However, Double Black takes the inherent smokiness to a different level. Firstly, more peaty whisky is added to the blend, and then the blend is matured in heavily charred barrels, which further dial up the smoke and spice.
A powerful whisky and excellent example of a smoky blend.
Laphroaig 10 Years Old Sherry Cask
The iconic Islay distillery of Laphroaig is the biggest selling Scotch single malt brand in the smoky and peaty genre. The classic 10 Years Old accounts for a large percentage of sales but it has recently been joined by this delightful sibling.
The whisky has been finished in ex-sherry casks for a short period prior to bottling, which has given a fabulous extra richness and sweetness. This balances superbly well with the high-octane level of medicinal and acrid peat smoke of Laphroaig.
Mackmyra Svensk Rök
Svensk Rök translates as ‘Swedish Smoke’ and this wonderful offering from Mackmyra shows that good smoky whisky is not just from Scotland. Peat from an area to the north of Gävle, Mackmyra’s home city on Sweden’s eastern coast, is burnt with juniper twigs from local forests to create a woody and herbaceous smokiness. This extra dimension elevates the whisky to a new level.
Worth a try if you want something a little quirky and different on your whisky shelf.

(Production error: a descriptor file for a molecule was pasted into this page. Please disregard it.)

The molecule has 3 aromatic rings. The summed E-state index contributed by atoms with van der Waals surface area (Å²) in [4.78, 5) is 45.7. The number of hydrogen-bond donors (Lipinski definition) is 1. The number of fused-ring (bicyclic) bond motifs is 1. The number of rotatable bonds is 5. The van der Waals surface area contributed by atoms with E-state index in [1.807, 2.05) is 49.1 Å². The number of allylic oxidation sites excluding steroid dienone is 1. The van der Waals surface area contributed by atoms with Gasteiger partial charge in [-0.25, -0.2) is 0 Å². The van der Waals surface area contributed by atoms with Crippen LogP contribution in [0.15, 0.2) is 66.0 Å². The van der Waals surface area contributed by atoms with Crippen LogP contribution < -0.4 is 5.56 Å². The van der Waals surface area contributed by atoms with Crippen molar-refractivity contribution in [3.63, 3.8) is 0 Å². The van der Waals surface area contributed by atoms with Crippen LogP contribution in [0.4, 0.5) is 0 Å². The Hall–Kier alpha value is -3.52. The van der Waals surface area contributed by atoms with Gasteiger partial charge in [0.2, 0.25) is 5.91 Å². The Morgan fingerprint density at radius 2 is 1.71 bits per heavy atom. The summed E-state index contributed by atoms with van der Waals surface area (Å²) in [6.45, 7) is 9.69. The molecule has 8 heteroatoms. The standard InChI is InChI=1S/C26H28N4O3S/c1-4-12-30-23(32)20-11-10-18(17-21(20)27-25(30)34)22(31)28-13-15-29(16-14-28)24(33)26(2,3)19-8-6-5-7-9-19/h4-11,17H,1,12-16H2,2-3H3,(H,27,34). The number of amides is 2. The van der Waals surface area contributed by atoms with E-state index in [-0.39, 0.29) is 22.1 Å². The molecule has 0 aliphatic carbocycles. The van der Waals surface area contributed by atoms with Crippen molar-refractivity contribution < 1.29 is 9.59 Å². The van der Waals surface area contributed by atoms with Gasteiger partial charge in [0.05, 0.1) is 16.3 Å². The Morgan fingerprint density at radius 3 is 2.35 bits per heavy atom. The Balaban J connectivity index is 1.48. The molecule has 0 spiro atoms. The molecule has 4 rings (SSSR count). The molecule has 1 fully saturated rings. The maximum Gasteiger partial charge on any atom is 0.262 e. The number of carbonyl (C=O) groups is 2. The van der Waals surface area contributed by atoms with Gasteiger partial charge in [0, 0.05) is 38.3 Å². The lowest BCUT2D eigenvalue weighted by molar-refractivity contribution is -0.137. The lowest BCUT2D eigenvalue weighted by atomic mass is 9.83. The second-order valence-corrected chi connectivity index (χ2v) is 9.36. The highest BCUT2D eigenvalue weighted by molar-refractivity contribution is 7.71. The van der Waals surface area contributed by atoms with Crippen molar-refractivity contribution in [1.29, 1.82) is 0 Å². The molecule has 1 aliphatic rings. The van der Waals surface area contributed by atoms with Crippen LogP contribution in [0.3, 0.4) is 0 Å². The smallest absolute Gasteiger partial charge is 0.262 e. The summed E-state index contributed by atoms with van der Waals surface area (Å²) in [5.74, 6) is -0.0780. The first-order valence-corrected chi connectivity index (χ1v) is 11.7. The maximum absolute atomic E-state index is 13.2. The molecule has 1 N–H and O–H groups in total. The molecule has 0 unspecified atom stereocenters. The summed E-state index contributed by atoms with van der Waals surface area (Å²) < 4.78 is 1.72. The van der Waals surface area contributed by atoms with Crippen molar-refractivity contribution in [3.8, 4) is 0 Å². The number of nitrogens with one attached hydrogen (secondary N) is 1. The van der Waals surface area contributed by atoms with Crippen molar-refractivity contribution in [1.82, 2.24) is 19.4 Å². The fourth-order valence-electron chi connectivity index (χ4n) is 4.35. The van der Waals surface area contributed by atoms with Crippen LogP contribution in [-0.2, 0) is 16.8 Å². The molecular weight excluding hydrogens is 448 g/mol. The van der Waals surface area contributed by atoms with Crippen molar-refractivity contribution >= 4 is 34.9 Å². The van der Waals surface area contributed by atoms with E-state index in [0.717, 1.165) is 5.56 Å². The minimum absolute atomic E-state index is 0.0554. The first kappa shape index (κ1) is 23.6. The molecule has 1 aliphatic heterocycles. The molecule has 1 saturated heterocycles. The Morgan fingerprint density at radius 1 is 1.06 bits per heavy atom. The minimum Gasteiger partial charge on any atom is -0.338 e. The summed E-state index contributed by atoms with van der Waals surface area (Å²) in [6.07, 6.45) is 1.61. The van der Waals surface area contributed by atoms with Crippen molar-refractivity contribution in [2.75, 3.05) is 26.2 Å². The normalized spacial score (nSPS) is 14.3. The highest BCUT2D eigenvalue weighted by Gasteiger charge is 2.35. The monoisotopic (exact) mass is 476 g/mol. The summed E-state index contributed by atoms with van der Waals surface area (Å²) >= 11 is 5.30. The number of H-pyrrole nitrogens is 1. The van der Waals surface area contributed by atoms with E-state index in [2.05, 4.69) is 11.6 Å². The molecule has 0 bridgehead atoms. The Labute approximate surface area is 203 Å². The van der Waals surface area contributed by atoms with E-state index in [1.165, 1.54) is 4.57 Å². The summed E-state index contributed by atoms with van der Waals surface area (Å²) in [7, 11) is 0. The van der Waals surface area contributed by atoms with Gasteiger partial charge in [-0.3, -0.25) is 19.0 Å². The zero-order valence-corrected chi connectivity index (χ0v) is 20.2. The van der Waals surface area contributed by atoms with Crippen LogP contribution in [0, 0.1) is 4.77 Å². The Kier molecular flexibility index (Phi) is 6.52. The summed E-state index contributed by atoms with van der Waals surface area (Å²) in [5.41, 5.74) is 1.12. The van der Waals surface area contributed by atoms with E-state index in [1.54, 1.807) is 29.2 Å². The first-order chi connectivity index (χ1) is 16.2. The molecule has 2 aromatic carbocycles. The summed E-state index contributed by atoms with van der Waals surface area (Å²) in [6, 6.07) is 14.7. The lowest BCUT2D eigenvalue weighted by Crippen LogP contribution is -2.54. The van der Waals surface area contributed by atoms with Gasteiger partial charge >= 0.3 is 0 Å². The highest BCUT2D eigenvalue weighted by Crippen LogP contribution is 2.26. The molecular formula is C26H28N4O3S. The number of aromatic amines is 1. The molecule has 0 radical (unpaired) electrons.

The name gives this whisky away – it is packed full of peaty smoky aromas and flavours. Sreated by the artisanal blending house of Compass Box, it was one of the first commercially available blended malts on the market.
Peat Monster uses smoky single malts from Islay and the Highlands to create its hefty character. The Islay whiskies give a medicinal quality with plenty of salinity, while the Highlanders offer softer and gentler smoke. This monster is an absolute stunner.
Port Charlotte 10 Years Old
The village of Port Charlotte is close to the Bruichladdich distillery on Islay, who give the name to their peated spirit. Bruichladdich sits on the remote western side of Islay and has been reborn after troubled times at the end of the 20th century.
The Port Charlotte whiskies sit alongside the non-peated Bruichladdich and heavily peated Octomore ranges. The 10 Years Old is full of earthy and mineralic notes that transport you straight to Islay. Bold, smoky and delicious.
This delicious offering from the award-winning Stauning in Denmark shows off a contemporary style of smoke. Local peat is collected from close to the distillery in Jutland with local dried heather added to the peat fire. This creates a unique style of smoke in the kiln that permeates the cereal grains.
The result is sweet, soft and elegant smokiness that wisps around the other characteristics superbly. A fine example of what is coming out of the new world of whisky makers.
Wire Works Small Batch
Peat is not just found in Scotland and Ireland but also across large areas of northern England, stretching as far south as the Peak District. This is where the White Peak distillery is based, and they decided very early on to use local peat to produce a lightly smoky spirit.
Distillation only began in 2018 but the small craft distillery has already made a name for itself with a handful of award-winning Wire Works releases.
Soft and deliciously earthy, this would be perfect for a smoky whisky beginner.